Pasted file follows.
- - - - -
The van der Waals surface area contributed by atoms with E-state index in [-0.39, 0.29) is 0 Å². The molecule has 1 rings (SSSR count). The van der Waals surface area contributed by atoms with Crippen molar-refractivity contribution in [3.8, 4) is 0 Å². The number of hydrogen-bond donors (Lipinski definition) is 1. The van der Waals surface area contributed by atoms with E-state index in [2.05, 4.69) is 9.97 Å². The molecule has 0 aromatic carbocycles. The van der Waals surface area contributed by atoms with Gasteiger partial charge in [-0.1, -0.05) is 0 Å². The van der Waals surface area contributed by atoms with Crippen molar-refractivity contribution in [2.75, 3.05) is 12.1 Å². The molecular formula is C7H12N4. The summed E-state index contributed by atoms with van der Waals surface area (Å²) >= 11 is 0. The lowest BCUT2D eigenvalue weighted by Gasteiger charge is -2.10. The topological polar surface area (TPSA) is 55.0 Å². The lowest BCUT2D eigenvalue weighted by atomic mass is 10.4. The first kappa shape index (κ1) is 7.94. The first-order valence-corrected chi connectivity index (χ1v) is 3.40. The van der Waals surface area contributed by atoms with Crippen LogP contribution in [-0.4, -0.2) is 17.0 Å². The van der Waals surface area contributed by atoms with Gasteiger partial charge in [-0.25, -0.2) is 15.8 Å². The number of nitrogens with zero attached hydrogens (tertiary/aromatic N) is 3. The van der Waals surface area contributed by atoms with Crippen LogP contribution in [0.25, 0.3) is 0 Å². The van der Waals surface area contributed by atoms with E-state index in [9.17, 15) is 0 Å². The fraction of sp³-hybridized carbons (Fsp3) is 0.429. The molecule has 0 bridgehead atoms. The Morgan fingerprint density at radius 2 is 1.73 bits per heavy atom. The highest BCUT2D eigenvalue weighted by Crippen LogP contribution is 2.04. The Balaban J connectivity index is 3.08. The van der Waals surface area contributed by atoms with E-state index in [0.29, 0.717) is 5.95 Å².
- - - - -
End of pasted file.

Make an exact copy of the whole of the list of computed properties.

The van der Waals surface area contributed by atoms with E-state index in [-0.39, 0.29) is 0 Å². The molecule has 1 rings (SSSR count). The van der Waals surface area contributed by atoms with Crippen molar-refractivity contribution in [3.8, 4) is 0 Å². The number of hydrogen-bond donors (Lipinski definition) is 1. The van der Waals surface area contributed by atoms with E-state index in [2.05, 4.69) is 9.97 Å². The molecule has 0 aromatic carbocycles. The van der Waals surface area contributed by atoms with Gasteiger partial charge in [-0.1, -0.05) is 0 Å². The van der Waals surface area contributed by atoms with Crippen molar-refractivity contribution in [2.75, 3.05) is 12.1 Å². The molecular formula is C7H12N4. The summed E-state index contributed by atoms with van der Waals surface area (Å²) >= 11 is 0. The lowest BCUT2D eigenvalue weighted by Gasteiger charge is -2.10. The topological polar surface area (TPSA) is 55.0 Å². The lowest BCUT2D eigenvalue weighted by atomic mass is 10.4. The first kappa shape index (κ1) is 7.94. The first-order valence-corrected chi connectivity index (χ1v) is 3.40. The van der Waals surface area contributed by atoms with Crippen LogP contribution in [-0.4, -0.2) is 17.0 Å². The van der Waals surface area contributed by atoms with Gasteiger partial charge in [-0.25, -0.2) is 15.8 Å². The number of nitrogens with zero attached hydrogens (tertiary/aromatic N) is 3. The van der Waals surface area contributed by atoms with Crippen LogP contribution in [0.25, 0.3) is 0 Å². The van der Waals surface area contributed by atoms with E-state index in [9.17, 15) is 0 Å². The fraction of sp³-hybridized carbons (Fsp3) is 0.429. The molecule has 0 bridgehead atoms. The Morgan fingerprint density at radius 2 is 1.73 bits per heavy atom. The highest BCUT2D eigenvalue weighted by Crippen LogP contribution is 2.04. The Balaban J connectivity index is 3.08. The van der Waals surface area contributed by atoms with E-state index in [0.29, 0.717) is 5.95 Å².